Supreme Judicial Court (April 9, 2008)

This case serves as a reminder that all privileged records are subject to the Dwyer protocol and may be disclosed if found to be relevant.

The defendant petitioned a single justice of the SJC challenging an order of the Superior Court denying his motion for pretrial production of privileged records of DSS concerning the complainant. While the Superior Court recognized that the social worker-client and psychotherapist-patient privileges applied to the records, and also determined that the records were relevant to the defense, the court concluded that the records were not subject to the old Bishop-Fuller protocol because they were "absolutely protected" privileged records. The single justice reserved and reported the case to the full SJC court.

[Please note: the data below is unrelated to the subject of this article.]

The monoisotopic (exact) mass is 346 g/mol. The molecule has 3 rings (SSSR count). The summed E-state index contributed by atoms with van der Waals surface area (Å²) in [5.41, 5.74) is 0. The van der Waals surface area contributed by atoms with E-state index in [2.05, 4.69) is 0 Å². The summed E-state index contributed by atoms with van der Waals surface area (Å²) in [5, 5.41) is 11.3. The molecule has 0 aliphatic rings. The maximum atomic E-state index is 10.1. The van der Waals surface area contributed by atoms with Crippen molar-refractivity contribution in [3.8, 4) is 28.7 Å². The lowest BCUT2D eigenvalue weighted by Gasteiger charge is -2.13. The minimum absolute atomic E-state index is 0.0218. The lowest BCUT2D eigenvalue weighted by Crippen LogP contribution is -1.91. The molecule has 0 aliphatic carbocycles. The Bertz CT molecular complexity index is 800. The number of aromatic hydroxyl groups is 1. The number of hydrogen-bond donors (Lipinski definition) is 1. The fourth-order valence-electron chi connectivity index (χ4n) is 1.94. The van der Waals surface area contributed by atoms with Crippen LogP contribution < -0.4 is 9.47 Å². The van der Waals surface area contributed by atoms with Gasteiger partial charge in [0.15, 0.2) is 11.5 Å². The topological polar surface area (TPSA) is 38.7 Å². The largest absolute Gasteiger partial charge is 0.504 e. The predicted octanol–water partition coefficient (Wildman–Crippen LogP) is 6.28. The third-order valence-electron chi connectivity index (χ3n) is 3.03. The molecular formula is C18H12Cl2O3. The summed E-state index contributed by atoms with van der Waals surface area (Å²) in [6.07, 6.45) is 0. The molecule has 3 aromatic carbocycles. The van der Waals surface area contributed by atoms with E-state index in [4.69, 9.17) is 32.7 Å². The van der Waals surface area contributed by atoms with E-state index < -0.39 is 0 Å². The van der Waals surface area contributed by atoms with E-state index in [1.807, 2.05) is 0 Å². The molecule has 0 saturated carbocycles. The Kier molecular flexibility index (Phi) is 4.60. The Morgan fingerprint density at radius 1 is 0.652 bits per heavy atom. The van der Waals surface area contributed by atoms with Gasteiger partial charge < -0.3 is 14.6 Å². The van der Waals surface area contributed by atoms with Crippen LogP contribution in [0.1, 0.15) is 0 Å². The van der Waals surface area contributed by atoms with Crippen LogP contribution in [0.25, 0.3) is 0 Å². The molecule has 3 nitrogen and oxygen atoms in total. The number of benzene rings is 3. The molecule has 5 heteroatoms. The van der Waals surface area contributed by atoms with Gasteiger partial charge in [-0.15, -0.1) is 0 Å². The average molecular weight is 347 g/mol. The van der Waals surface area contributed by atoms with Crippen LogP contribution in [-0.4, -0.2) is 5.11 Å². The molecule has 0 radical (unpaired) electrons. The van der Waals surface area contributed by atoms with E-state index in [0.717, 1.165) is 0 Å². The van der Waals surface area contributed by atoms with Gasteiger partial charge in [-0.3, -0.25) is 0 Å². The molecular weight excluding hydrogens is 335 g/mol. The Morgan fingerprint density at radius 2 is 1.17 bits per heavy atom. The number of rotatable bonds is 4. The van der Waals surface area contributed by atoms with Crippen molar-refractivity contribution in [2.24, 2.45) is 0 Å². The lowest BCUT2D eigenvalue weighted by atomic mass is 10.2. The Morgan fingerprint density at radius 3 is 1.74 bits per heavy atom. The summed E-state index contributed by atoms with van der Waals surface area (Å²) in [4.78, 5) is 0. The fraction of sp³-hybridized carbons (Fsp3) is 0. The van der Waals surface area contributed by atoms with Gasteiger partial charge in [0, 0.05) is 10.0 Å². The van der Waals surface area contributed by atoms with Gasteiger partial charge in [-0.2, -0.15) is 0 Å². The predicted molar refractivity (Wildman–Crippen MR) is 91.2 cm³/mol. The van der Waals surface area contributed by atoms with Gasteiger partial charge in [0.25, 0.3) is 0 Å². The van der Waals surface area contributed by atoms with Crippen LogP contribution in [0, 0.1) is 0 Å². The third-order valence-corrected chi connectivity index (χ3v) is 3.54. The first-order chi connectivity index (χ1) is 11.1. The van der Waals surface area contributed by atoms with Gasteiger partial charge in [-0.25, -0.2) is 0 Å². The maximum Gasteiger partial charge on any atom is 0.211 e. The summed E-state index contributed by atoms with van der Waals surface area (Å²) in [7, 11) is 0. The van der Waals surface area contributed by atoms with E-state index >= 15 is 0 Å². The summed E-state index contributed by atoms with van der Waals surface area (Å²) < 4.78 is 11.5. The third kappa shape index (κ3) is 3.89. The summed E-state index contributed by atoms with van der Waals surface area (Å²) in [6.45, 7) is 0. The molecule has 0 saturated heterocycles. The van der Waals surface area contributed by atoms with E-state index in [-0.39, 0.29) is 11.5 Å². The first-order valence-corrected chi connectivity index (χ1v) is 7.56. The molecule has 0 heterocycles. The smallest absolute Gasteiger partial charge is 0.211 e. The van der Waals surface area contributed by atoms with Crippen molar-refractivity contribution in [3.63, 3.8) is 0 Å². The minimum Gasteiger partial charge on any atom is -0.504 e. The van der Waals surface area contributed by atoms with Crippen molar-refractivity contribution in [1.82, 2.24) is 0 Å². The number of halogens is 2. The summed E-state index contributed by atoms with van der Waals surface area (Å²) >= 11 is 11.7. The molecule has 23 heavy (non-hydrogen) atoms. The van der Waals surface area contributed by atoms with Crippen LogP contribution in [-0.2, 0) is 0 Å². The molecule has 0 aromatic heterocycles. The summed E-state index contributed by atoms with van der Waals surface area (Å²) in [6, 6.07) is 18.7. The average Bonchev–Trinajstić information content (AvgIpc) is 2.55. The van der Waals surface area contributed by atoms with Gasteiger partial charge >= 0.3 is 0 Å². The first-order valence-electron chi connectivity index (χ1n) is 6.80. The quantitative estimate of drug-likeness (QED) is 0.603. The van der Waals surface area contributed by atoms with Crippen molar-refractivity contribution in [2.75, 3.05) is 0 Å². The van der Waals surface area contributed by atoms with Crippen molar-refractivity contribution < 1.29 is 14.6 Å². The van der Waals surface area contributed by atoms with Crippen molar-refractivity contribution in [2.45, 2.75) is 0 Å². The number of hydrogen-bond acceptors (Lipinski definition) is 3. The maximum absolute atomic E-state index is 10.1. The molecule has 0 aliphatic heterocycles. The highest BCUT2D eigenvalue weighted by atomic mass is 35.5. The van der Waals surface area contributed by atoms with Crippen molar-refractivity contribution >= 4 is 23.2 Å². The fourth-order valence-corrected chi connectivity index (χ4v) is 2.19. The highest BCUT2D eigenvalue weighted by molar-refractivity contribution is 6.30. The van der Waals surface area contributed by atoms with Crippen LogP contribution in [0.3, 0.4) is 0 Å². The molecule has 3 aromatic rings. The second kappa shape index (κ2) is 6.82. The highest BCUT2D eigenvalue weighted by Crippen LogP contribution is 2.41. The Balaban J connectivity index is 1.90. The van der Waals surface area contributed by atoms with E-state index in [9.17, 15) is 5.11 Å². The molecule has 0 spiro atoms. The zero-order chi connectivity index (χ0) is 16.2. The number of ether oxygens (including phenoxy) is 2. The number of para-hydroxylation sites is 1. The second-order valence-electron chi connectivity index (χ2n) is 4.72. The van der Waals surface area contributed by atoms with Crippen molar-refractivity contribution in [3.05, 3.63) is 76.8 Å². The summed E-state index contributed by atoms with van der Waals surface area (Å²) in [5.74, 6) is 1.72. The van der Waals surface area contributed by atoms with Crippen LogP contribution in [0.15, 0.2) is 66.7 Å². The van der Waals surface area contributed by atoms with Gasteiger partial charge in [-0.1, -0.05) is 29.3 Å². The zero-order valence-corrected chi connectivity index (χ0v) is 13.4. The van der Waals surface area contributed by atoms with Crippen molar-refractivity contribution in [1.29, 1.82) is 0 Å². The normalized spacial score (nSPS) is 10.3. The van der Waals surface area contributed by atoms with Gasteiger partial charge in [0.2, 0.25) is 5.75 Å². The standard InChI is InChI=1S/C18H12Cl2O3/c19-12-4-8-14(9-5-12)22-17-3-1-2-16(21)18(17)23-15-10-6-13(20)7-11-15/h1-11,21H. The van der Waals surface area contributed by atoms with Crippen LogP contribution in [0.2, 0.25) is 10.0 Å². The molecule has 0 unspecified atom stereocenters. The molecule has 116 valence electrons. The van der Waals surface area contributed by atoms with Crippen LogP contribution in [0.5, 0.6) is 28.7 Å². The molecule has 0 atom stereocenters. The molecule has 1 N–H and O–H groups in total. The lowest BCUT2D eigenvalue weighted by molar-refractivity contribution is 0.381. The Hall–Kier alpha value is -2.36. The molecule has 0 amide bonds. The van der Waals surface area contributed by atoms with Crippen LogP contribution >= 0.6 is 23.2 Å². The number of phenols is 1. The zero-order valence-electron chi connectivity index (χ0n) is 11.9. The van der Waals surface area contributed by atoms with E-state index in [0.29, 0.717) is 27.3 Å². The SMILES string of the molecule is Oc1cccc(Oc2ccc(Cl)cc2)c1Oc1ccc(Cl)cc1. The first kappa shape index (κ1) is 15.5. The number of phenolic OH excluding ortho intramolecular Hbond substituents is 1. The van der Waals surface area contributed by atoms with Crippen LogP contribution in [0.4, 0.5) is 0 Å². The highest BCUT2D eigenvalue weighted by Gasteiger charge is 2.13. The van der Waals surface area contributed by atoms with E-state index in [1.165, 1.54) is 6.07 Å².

While the defendant's petition was pending, the SJC replaced the Bishop-Fuller protocol with the Dwyer protocol. The SJC vacated the Superior Court's order and the case was remanded for further proceedings consistent with the Dwyer protocol. "Records protected by all statutory privileges, including the social worker and psychotherapist privileges, were subject to the Bishop-Fuller protocol, and are now subject to the Dwyer protocol." In other words, the documents should be treated as "presumptively privileged" under Dwyer, and since the court already found them to be relevant under the Lampron standard, the records should be made available to defense counsel only, and subject to a protective order. The records are not available to anyone else, absent further order of the court.